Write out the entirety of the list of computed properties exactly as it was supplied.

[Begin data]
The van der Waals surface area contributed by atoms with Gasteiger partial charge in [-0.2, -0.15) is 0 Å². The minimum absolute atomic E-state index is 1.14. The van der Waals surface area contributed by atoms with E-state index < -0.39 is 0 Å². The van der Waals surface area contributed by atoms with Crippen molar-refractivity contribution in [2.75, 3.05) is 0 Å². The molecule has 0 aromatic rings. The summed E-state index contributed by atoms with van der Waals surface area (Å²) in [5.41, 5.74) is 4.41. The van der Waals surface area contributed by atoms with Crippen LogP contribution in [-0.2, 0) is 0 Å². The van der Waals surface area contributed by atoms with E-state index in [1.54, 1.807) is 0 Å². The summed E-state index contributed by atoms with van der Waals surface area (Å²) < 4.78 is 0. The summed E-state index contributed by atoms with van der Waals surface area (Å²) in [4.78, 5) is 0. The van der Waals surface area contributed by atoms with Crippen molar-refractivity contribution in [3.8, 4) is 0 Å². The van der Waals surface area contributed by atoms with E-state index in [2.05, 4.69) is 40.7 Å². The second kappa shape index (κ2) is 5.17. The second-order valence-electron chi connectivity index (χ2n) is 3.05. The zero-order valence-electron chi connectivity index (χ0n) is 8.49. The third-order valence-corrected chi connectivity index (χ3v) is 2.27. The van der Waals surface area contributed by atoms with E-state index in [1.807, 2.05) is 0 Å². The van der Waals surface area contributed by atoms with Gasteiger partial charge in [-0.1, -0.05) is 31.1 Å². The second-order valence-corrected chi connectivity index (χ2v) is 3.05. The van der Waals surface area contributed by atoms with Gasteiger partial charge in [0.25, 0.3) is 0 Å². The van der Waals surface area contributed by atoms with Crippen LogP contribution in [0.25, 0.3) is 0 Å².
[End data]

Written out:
The van der Waals surface area contributed by atoms with Gasteiger partial charge in [-0.2, -0.15) is 0 Å². The minimum absolute atomic E-state index is 1.14. The van der Waals surface area contributed by atoms with E-state index < -0.39 is 0 Å². The van der Waals surface area contributed by atoms with Crippen molar-refractivity contribution in [2.75, 3.05) is 0 Å². The molecule has 0 aromatic rings. The summed E-state index contributed by atoms with van der Waals surface area (Å²) in [5.41, 5.74) is 4.41. The van der Waals surface area contributed by atoms with Crippen LogP contribution in [-0.2, 0) is 0 Å². The van der Waals surface area contributed by atoms with E-state index in [1.54, 1.807) is 0 Å². The summed E-state index contributed by atoms with van der Waals surface area (Å²) < 4.78 is 0. The summed E-state index contributed by atoms with van der Waals surface area (Å²) in [4.78, 5) is 0. The van der Waals surface area contributed by atoms with Crippen molar-refractivity contribution in [3.8, 4) is 0 Å². The van der Waals surface area contributed by atoms with E-state index in [2.05, 4.69) is 40.7 Å². The second kappa shape index (κ2) is 5.17. The second-order valence-electron chi connectivity index (χ2n) is 3.05. The zero-order valence-electron chi connectivity index (χ0n) is 8.49. The third-order valence-corrected chi connectivity index (χ3v) is 2.27. The van der Waals surface area contributed by atoms with E-state index in [1.807, 2.05) is 0 Å². The van der Waals surface area contributed by atoms with Gasteiger partial charge in [-0.1, -0.05) is 31.1 Å². The second-order valence-corrected chi connectivity index (χ2v) is 3.05. The van der Waals surface area contributed by atoms with Gasteiger partial charge in [0.25, 0.3) is 0 Å². The van der Waals surface area contributed by atoms with Crippen LogP contribution in [0.25, 0.3) is 0 Å².